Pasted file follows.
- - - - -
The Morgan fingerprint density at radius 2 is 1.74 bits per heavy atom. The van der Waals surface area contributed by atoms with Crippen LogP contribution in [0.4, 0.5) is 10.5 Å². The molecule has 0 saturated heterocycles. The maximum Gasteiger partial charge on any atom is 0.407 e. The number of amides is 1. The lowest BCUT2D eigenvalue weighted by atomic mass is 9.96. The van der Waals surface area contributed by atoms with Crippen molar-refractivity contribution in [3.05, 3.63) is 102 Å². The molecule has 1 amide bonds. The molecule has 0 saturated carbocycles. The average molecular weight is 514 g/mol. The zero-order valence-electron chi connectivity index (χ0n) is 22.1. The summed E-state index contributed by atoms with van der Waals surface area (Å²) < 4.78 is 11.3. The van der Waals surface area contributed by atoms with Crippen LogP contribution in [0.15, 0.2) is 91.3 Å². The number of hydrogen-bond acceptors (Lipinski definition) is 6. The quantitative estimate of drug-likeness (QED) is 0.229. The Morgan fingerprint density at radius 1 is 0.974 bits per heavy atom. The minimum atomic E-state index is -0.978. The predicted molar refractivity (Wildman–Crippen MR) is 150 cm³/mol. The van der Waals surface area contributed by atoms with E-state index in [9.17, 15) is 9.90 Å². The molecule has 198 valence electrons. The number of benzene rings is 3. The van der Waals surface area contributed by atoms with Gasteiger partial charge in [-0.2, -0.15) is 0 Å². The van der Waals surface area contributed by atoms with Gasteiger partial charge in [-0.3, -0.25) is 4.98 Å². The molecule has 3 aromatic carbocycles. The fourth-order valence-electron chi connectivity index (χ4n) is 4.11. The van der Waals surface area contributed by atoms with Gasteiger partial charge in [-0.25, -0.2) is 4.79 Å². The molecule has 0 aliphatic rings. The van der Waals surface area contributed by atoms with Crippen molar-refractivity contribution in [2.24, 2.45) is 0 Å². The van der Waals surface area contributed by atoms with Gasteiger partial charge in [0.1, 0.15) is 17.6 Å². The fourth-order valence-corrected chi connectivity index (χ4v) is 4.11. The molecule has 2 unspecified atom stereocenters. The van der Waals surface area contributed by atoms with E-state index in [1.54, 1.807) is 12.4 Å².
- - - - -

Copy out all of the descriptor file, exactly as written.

The Morgan fingerprint density at radius 2 is 1.74 bits per heavy atom. The van der Waals surface area contributed by atoms with Crippen LogP contribution in [0.4, 0.5) is 10.5 Å². The molecule has 0 saturated heterocycles. The maximum Gasteiger partial charge on any atom is 0.407 e. The number of amides is 1. The lowest BCUT2D eigenvalue weighted by atomic mass is 9.96. The van der Waals surface area contributed by atoms with Crippen molar-refractivity contribution in [3.05, 3.63) is 102 Å². The molecule has 1 amide bonds. The molecule has 0 saturated carbocycles. The average molecular weight is 514 g/mol. The zero-order valence-electron chi connectivity index (χ0n) is 22.1. The summed E-state index contributed by atoms with van der Waals surface area (Å²) < 4.78 is 11.3. The van der Waals surface area contributed by atoms with Crippen LogP contribution in [0.15, 0.2) is 91.3 Å². The number of hydrogen-bond acceptors (Lipinski definition) is 6. The quantitative estimate of drug-likeness (QED) is 0.229. The Morgan fingerprint density at radius 1 is 0.974 bits per heavy atom. The minimum atomic E-state index is -0.978. The predicted molar refractivity (Wildman–Crippen MR) is 150 cm³/mol. The van der Waals surface area contributed by atoms with E-state index in [9.17, 15) is 9.90 Å². The molecule has 198 valence electrons. The number of benzene rings is 3. The van der Waals surface area contributed by atoms with Gasteiger partial charge in [-0.2, -0.15) is 0 Å². The van der Waals surface area contributed by atoms with Gasteiger partial charge in [-0.3, -0.25) is 4.98 Å². The molecule has 3 aromatic carbocycles. The fourth-order valence-electron chi connectivity index (χ4n) is 4.11. The van der Waals surface area contributed by atoms with Gasteiger partial charge in [-0.25, -0.2) is 4.79 Å². The molecule has 0 aliphatic rings. The van der Waals surface area contributed by atoms with Crippen molar-refractivity contribution in [2.24, 2.45) is 0 Å². The van der Waals surface area contributed by atoms with Gasteiger partial charge in [0.1, 0.15) is 17.6 Å². The fourth-order valence-corrected chi connectivity index (χ4v) is 4.11. The molecule has 2 unspecified atom stereocenters. The van der Waals surface area contributed by atoms with E-state index in [1.54, 1.807) is 12.4 Å².